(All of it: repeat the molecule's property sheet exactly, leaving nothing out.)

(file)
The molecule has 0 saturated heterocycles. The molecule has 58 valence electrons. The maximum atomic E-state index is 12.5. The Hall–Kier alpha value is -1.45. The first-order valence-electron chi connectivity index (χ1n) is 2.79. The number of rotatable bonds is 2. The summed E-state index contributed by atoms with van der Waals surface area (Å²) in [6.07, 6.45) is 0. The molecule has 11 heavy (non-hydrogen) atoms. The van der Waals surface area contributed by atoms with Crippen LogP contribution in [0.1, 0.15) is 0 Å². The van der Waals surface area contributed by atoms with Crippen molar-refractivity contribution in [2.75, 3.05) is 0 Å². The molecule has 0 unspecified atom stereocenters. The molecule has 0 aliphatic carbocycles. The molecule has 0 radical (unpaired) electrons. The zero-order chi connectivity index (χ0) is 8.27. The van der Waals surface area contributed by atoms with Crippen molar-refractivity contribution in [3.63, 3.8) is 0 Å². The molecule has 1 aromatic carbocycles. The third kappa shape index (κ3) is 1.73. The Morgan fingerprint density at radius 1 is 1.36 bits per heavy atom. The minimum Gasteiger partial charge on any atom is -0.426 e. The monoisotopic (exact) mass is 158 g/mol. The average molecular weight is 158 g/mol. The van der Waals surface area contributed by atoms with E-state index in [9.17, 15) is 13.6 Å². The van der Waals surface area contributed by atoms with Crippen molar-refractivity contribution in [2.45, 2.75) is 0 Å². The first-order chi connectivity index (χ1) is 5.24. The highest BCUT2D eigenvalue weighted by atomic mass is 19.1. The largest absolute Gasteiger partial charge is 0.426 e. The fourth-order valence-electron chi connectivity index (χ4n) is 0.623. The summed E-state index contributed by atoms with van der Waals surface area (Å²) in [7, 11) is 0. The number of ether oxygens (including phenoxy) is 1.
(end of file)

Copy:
The molecule has 0 saturated heterocycles. The molecule has 58 valence electrons. The maximum atomic E-state index is 12.5. The Hall–Kier alpha value is -1.45. The first-order valence-electron chi connectivity index (χ1n) is 2.79. The number of rotatable bonds is 2. The summed E-state index contributed by atoms with van der Waals surface area (Å²) in [6.07, 6.45) is 0. The molecule has 11 heavy (non-hydrogen) atoms. The van der Waals surface area contributed by atoms with Crippen LogP contribution in [0.1, 0.15) is 0 Å². The van der Waals surface area contributed by atoms with Crippen molar-refractivity contribution in [2.75, 3.05) is 0 Å². The molecule has 0 unspecified atom stereocenters. The molecule has 0 aliphatic carbocycles. The molecule has 0 radical (unpaired) electrons. The zero-order chi connectivity index (χ0) is 8.27. The van der Waals surface area contributed by atoms with Crippen molar-refractivity contribution in [3.63, 3.8) is 0 Å². The molecule has 1 aromatic carbocycles. The third kappa shape index (κ3) is 1.73. The Morgan fingerprint density at radius 1 is 1.36 bits per heavy atom. The minimum Gasteiger partial charge on any atom is -0.426 e. The monoisotopic (exact) mass is 158 g/mol. The average molecular weight is 158 g/mol. The van der Waals surface area contributed by atoms with E-state index in [9.17, 15) is 13.6 Å². The van der Waals surface area contributed by atoms with Crippen molar-refractivity contribution in [2.45, 2.75) is 0 Å². The first-order chi connectivity index (χ1) is 5.24. The highest BCUT2D eigenvalue weighted by atomic mass is 19.1. The largest absolute Gasteiger partial charge is 0.426 e. The fourth-order valence-electron chi connectivity index (χ4n) is 0.623. The summed E-state index contributed by atoms with van der Waals surface area (Å²) in [7, 11) is 0. The number of ether oxygens (including phenoxy) is 1.